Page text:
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Cancer is losing blood

A new method to inhibit the spread of malignant tumors

By Marit Selvin

Isaiah Fiedler, director of the Advanced Cancer Research Institute at the University of Texas - one of the three most important cancer centers in the US - and one of the leaders in this field, is currently in Israel. Fiedler, an Israeli born in Jerusalem, came to Israel to help the Cancer Society in the "Knock on the Door" operation. These days he is also conducting innovative experiments on humans, which are concerned with the biological cure of cancer.

The treatment of cancer is extremely complex: in most cases the tumor spreads in the body even before it is discovered; Cancer cells that are formed while constantly dividing are resistant to treatments due to genetic changes they undergo during division; Cancer of the same type varies from patient to patient, and in the patient himself, the metastases are different from each other.

In view of this, Fiedler decided to try to find a common denominator for the simplified cancer. In this way, he believed, it would be possible to find a treatment that would suit a large number of tumors. "What characterizes all body cells, including cancer cells, is their need for oxygen. The oxygen circulates to the tissues from the blood capillaries, and to receive oxygen supply
The tissue cells must be in close proximity to the capillaries. If they stray from the blood capillaries more than a tenth of a millimeter, they are doomed to die. Therefore, when a cancerous tumor begins to divide and grow, it affects the formation of blood vessels around it," says Fiedler.

Indeed, the cancer cells secrete special substances, which accelerate the division of endothelial cells - the cells that build the blood capillaries. It turns out that the tumor secretes the same substances that the normal body cells secrete, for example in the case of an injury, when it is necessary to restore the blood capillaries. However, when the situation is corrected this process ends, while in cancer it continues without a break. The process of creating new blood vessels in normal conditions is regulated through a balance between substances that accelerate the division of endothelial cells, and substances that inhibit their division.

"I asked myself," says Fiedler, "whether the excessive division of the endothelial cells in the blood capillaries in the tumor is caused by an excess of catalytic substances or by a lack of inhibitory substances. I decided to concentrate on finding the brake."
Fiedler discovered that a protein called interferon - known as the one that protects the body's cells from viruses that penetrate it - is the one that acts as a brake on the process of creating new blood vessels. In experiments he conducted on mice, he found that the interferon suppresses the formation of new blood vessels by blocking the genes that produce the substances that accelerate the division of endothelial cells.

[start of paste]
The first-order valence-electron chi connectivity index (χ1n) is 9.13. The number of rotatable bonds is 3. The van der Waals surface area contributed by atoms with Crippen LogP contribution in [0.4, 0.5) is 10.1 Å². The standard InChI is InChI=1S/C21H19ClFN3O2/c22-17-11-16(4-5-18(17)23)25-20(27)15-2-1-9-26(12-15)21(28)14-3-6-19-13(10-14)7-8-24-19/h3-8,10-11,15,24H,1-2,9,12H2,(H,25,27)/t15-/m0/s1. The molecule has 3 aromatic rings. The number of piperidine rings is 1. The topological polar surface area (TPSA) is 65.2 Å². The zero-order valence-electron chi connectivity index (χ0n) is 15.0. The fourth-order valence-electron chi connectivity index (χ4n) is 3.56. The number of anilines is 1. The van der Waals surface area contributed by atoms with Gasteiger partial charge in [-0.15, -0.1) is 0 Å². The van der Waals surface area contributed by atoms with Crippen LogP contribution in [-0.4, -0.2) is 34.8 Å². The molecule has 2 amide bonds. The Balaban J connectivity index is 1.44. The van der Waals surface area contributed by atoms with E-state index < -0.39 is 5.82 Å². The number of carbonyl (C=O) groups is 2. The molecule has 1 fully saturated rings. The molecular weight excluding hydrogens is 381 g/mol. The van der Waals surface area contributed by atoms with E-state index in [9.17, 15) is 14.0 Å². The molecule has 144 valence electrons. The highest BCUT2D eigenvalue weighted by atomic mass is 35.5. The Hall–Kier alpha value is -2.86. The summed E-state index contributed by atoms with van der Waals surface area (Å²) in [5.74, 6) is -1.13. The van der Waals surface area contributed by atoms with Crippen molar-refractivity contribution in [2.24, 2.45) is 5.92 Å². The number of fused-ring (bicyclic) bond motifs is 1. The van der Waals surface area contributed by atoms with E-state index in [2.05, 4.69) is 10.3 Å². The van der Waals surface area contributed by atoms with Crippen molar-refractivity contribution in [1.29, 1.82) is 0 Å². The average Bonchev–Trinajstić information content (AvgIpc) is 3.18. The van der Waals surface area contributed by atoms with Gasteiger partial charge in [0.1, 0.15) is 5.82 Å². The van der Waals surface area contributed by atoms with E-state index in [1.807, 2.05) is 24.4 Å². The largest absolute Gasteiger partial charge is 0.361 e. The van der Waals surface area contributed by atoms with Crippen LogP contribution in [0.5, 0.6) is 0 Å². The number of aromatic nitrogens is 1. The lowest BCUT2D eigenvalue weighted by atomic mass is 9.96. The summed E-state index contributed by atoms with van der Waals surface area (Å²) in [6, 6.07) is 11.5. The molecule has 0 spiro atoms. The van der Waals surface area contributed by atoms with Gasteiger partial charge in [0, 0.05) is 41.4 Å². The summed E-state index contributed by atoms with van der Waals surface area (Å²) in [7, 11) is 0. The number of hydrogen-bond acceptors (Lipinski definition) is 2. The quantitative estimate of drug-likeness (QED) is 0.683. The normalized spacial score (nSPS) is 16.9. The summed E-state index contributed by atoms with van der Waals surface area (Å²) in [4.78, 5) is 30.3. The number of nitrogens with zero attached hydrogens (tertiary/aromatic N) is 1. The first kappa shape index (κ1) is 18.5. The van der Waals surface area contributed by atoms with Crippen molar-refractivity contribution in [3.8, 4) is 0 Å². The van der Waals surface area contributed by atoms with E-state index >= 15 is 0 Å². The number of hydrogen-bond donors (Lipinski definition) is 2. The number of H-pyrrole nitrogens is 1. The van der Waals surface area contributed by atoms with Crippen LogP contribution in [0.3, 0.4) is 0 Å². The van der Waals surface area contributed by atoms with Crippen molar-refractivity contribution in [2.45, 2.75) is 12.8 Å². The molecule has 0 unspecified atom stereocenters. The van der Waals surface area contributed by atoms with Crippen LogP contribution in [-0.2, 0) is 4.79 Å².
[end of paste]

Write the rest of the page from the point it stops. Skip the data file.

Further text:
"A week after our results were published, I heard at a conference a lecture by Prof. Yehuda Folkman (the man who brought about the breakthrough in cancer treatment by blocking the blood supply to the tumor), about the rapid healing of blood capillary cancer (hemangioma) using small amounts of interferon. Volkman didn't understand how and why this was happening, but I already knew, and then we started a joint study that showed that the cancer cells did indeed stop producing interferon."

During the many genetic changes that cancer cells undergo, they lose the gene that produces interferon, and therefore they are unable to inhibit the formation of new blood vessels, something that serves the interests of the tumor well - to keep dividing continuously. Fiedler found that the gene that codes for interferon is found on chromosome 9, and that it is missing in certain cancerous tumors such as bladder cancer, skin cancer, gastrointestinal cancer and lung cancer.

The next question was, of course, whether it is possible to use interferon to cure cancer. Fiedler began injecting interferon into animals and encountered an interesting phenomenon: small amounts of interferon did not help, nor did large amounts, and only an intermediate amount helped to inhibit the genes responsible for creating new blood vessels. "I didn't publish the results for a year and a half because I couldn't explain why a large amount of interferon had no effect," says Fiedler. "A few months ago I found the explanation."

Interferon in large quantities, it turned out, is toxic to the body. Therefore, the body "needs a biological mechanism that will stop its action in time", says Fiedler. Indeed, he found that a large amount of interferon causes the formation of a protein that prevents the interferon from working; The protein neutralizes the receptor to which the interferon binds.

The discovery sheds new light on the biological cure of cancer. "The body has learned to defend itself against the toxicity involved in large quantities of biological substances. Therefore, there is no meaning to high doses of biological material, and in my humble opinion, there is no need for a quick cure either," says Fiedler.
"We may have to treat cancer after the containment phase as a chronic disease." One of the options is daily treatment with interferon. Fiedler is now trying treatments in humans at different doses to find the optimal one. The experiments are not over yet and according to him it is still too early to talk about results.

"The interferon treatment will not be the ultimate treatment," says Fidler, "it will be combined with the conventional treatments, but what excites me about the whole story is that a substance that has a physiological function in the body could possibly return the cancer to a physiological function, where it will not threaten our lives."
{Appeared in Haaretz newspaper, 1/11/2000{

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